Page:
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All eyes, ears on the US Senate race in ND? Maybe

The ads are airing – the pollsters are polling – and the pundits are practicing punditry. But are people paying attention?

Mark  Springer is a political science professor at Bismarck’s Universityof Mary. He says while there are a lot of ads airing, especially in the Senate race between Rick Berg and Heidi Heitkamp, there’s a lot more to come – especially after Labor Day.

"I think a lot of the candidates are trying to back-load this time," said Springer. "In 2008 and 2010, some of the effects of front-loading -- where they put all their money up front -- backfired on candidates.  It became difficult at the end, when the other candidate was out-spending them, to keep pace."

And Springer says – given the national interest in the race, he expects a lot more spending by political action committees. He says it will be, by far, the most expensive US Senate race in state history.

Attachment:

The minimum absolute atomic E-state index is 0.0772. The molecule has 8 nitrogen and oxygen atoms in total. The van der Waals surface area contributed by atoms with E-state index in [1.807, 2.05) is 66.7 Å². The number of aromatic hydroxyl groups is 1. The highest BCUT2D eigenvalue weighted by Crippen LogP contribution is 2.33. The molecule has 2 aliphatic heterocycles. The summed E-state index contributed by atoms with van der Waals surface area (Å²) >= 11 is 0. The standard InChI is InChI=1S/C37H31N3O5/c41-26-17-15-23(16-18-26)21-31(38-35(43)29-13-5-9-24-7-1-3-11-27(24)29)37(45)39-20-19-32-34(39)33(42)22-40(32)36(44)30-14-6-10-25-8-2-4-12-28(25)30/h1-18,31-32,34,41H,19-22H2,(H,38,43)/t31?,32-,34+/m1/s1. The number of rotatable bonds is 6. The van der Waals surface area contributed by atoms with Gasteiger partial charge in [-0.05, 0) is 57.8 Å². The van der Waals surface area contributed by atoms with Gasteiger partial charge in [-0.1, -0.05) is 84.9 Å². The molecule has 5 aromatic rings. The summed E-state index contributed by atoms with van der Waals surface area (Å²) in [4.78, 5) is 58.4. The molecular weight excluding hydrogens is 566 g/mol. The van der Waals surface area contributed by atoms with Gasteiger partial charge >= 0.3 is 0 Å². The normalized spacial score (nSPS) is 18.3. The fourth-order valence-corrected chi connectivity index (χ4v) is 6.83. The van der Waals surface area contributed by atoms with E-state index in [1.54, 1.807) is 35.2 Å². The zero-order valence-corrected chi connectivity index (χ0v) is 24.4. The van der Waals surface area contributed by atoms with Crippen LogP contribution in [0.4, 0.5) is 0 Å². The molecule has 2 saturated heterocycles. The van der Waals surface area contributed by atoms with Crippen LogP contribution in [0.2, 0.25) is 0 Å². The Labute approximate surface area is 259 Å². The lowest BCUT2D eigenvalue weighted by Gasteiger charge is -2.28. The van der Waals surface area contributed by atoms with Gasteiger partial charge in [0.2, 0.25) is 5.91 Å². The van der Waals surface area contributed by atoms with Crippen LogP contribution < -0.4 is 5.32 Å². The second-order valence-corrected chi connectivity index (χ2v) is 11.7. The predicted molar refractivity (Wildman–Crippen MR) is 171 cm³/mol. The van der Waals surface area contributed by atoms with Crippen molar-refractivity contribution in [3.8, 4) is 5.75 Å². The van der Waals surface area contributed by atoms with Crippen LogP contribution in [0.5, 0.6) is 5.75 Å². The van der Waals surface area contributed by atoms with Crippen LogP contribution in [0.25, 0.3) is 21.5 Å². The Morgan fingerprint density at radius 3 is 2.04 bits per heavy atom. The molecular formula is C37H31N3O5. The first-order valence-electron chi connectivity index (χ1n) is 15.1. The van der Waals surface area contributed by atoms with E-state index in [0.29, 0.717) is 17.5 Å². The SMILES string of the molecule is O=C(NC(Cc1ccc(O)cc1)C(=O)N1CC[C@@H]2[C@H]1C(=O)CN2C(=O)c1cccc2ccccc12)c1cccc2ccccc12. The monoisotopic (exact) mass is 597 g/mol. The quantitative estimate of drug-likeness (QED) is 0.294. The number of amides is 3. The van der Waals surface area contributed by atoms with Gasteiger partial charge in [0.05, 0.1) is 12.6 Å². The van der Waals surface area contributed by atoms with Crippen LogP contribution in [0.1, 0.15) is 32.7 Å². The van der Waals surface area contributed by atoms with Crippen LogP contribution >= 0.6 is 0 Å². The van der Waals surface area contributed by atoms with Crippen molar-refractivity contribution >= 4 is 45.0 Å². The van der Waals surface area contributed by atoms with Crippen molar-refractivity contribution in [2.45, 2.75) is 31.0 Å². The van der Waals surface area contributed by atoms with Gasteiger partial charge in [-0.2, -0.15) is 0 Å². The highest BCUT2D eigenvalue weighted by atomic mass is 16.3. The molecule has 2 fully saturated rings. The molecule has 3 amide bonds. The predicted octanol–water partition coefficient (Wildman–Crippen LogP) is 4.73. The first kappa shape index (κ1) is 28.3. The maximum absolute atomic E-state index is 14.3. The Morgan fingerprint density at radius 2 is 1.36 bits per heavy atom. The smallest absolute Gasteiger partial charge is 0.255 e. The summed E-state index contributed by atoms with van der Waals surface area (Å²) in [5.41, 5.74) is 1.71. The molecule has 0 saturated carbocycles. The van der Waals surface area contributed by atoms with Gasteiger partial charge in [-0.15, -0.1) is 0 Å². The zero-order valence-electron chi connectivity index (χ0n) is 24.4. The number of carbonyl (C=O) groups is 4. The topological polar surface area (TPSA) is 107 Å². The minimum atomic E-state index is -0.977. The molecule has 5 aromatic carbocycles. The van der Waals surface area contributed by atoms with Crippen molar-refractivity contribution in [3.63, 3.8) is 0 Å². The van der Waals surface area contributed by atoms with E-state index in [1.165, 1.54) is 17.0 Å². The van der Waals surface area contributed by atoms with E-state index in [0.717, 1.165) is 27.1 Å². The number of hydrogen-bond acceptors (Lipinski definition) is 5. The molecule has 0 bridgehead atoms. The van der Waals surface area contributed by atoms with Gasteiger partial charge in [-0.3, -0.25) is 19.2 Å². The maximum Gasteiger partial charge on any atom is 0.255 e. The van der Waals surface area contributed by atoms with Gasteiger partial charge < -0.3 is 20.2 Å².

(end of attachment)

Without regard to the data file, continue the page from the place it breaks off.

Springer says he isn’t surprised that the Rick Berg campaign – and Republican PACs – have focused on Heidi Heitkamp’s support of the Affordable Care Act, that has been dubbed “Obamacare.”

"I think part of that is, they can't hit Heitkamp on some of the energy concerns that nationally have been the issue with (President) Obama," said Springer. "Or economically, because Heitkamp has been such a big part of it within the state. So, that's one of the main issues they can it her with. And she has sound bites from 2008 that link her to that."

Springer says Heitkamp has had some effective counter-punch ads concerning health care.  He also says because of what will likely be record spending in the US Senate race -- and spending in the other top-of-ticket races, like US House and Governor -- it will be tough for other local and statewide candidates to get much attention.

"These candidates, in essence, have to get name recognition," said Springer. "That's why you see a lot more yard signs and billboards, just to get that name out there."

But Springer says it will be difficult for them to get the issues on the table.

"I think that's a job the candidates have to start addressing," said Springer.

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